Incident reports submitted by federal officials and contractors since late 2010 to the Energy Department's Joint Cybersecurity Coordination Center shows a near-consistent barrage of attempts to breach the security of critical information systems that contain sensitive data about the nation's power grid, nuclear weapons stockpile and energy labs.

The records, obtained by USA TODAY through the Freedom of Information Act, show DOE components reported a total of 1,131 cyberattacks over a 48-month period ending in October 2014. Of those attempted cyber intrusions, 159 were successful.

"The potential for an adversary to disrupt, shut down (power systems), or worse … is real here," said Scott White, Professor of Homeland Security and Security Management and Director of the Computing Security and Technology program at Drexel University. "It's absolutely real."

Energy Department officials would not say whether any sensitive data related to the operation and security of the nation's power grid or nuclear weapons stockpile was accessed or stolen in any of the attacks, or whether foreign governments are believed to have been involved.

"DOE does not comment on ongoing investigations or possible attributions of malicious activity," Energy Department spokesman Andrew Gumbiner said in a statement.

In all cases of malicious cybersecurity activity, Gumbiner said the Energy Department "seeks to identify indicators of compromise and other cybersecurity relevant information, which it then shares broadly amongst all DOE labs, plants, and sites as well as within the entire federal government."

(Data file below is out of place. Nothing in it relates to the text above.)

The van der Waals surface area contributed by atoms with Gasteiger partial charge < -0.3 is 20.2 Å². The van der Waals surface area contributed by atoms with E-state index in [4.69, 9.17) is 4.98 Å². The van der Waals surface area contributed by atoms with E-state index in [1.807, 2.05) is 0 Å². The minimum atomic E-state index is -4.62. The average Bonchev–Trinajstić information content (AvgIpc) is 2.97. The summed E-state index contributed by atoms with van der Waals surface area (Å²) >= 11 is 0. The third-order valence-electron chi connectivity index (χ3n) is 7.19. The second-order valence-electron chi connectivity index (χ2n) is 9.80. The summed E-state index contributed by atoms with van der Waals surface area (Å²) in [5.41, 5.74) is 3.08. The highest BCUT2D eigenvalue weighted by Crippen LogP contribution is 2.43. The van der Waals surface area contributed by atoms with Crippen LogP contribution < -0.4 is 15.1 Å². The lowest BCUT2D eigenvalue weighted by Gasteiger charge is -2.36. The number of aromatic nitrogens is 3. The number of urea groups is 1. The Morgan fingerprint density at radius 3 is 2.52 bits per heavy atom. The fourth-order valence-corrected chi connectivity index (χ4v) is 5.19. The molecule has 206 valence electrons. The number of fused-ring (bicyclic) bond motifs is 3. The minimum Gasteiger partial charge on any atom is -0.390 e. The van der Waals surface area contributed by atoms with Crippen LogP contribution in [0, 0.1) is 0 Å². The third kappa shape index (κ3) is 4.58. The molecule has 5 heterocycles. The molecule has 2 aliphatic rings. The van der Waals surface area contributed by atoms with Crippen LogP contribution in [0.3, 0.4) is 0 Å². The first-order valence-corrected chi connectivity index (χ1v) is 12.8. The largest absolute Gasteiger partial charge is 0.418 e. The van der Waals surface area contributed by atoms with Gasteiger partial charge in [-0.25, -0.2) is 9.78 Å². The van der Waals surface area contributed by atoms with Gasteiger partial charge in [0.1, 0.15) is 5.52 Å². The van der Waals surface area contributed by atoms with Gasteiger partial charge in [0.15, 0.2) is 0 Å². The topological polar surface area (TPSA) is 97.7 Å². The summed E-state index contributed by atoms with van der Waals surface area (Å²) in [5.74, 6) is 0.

The National Nuclear Security Administration, a semi-autonomous agency within the Energy Department responsible for managing and securing the nation's nuclear weapons stockpile, experienced 19 successful attacks during the four-year period, records show.

While information on the specific nature of the attacks was redacted from the records prior to being released, numerous Energy Department cybersecurity vulnerabilities have been identified in recent years by the department's Office of Inspector General, an independent watchdog agency.

After a cyber attack in 2013 resulted in unauthorized access to personally identifying information for more than 104,000 Energy Department employees and contractors, auditors noted "unclear lines of responsibility" and "lack of awareness by responsible officials." In an audit report released in October of last year, the Inspector General found 41 Energy Department servers and 14 workstations "were configured with default or easily guessed passwords."

Was there any more news about the Ed Moses Giant Magellan Telescope fiasco?

This is all I have heard.

Ed Moses, former principal associate director at Lawrence Livermore National Laboratory, has stepped down as president of the Giant Magellan Telescope Organization “to deal with family matters.”

The organization announced Moses’s departure after rumors had been circulating in the Livermore area for several days, including emails and a short article in the blog, “LLNL the true story,” and national media were starting to inquire.

From LLNL BLog
"Ed did real and lasting damage to GMT in his short time there."